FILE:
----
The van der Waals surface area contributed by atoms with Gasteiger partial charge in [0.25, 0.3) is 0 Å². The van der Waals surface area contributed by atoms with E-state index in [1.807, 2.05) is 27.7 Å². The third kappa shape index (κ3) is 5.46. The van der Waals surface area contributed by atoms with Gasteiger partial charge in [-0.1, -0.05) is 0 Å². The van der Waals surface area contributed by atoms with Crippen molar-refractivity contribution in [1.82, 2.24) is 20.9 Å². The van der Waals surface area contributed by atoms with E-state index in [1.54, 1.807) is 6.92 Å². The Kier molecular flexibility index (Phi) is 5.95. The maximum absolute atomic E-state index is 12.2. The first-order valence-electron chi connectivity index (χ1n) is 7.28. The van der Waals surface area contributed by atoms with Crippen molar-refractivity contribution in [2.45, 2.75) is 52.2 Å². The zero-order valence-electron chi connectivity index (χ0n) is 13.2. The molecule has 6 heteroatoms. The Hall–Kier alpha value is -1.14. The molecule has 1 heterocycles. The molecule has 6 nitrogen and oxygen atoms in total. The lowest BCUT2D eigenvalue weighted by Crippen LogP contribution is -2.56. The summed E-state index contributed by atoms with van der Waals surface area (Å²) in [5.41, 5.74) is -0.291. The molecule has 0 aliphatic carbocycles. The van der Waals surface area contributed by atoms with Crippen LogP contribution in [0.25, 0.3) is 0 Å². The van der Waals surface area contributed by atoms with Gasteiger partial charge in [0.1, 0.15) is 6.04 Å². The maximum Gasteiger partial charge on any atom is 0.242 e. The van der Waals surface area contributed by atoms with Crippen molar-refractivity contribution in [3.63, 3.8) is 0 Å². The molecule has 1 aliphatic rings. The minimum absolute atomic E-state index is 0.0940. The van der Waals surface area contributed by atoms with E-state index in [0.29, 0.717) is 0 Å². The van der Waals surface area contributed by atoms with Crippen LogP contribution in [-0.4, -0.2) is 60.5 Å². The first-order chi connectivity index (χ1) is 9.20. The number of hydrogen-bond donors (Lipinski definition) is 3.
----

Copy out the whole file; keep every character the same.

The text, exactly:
The van der Waals surface area contributed by atoms with Gasteiger partial charge in [0.25, 0.3) is 0 Å². The van der Waals surface area contributed by atoms with E-state index in [1.807, 2.05) is 27.7 Å². The third kappa shape index (κ3) is 5.46. The van der Waals surface area contributed by atoms with Gasteiger partial charge in [-0.1, -0.05) is 0 Å². The van der Waals surface area contributed by atoms with Crippen molar-refractivity contribution in [1.82, 2.24) is 20.9 Å². The van der Waals surface area contributed by atoms with E-state index in [1.54, 1.807) is 6.92 Å². The Kier molecular flexibility index (Phi) is 5.95. The maximum absolute atomic E-state index is 12.2. The first-order valence-electron chi connectivity index (χ1n) is 7.28. The van der Waals surface area contributed by atoms with Crippen molar-refractivity contribution in [2.45, 2.75) is 52.2 Å². The zero-order valence-electron chi connectivity index (χ0n) is 13.2. The molecule has 6 heteroatoms. The Hall–Kier alpha value is -1.14. The molecule has 1 heterocycles. The molecule has 6 nitrogen and oxygen atoms in total. The lowest BCUT2D eigenvalue weighted by Crippen LogP contribution is -2.56. The summed E-state index contributed by atoms with van der Waals surface area (Å²) in [5.41, 5.74) is -0.291. The molecule has 0 aliphatic carbocycles. The van der Waals surface area contributed by atoms with Crippen LogP contribution in [0.25, 0.3) is 0 Å². The van der Waals surface area contributed by atoms with Gasteiger partial charge in [0.1, 0.15) is 6.04 Å². The maximum Gasteiger partial charge on any atom is 0.242 e. The van der Waals surface area contributed by atoms with Crippen molar-refractivity contribution in [3.63, 3.8) is 0 Å². The molecule has 1 aliphatic rings. The minimum absolute atomic E-state index is 0.0940. The van der Waals surface area contributed by atoms with E-state index in [0.29, 0.717) is 0 Å². The van der Waals surface area contributed by atoms with Crippen LogP contribution in [-0.4, -0.2) is 60.5 Å². The first-order chi connectivity index (χ1) is 9.20. The number of hydrogen-bond donors (Lipinski definition) is 3.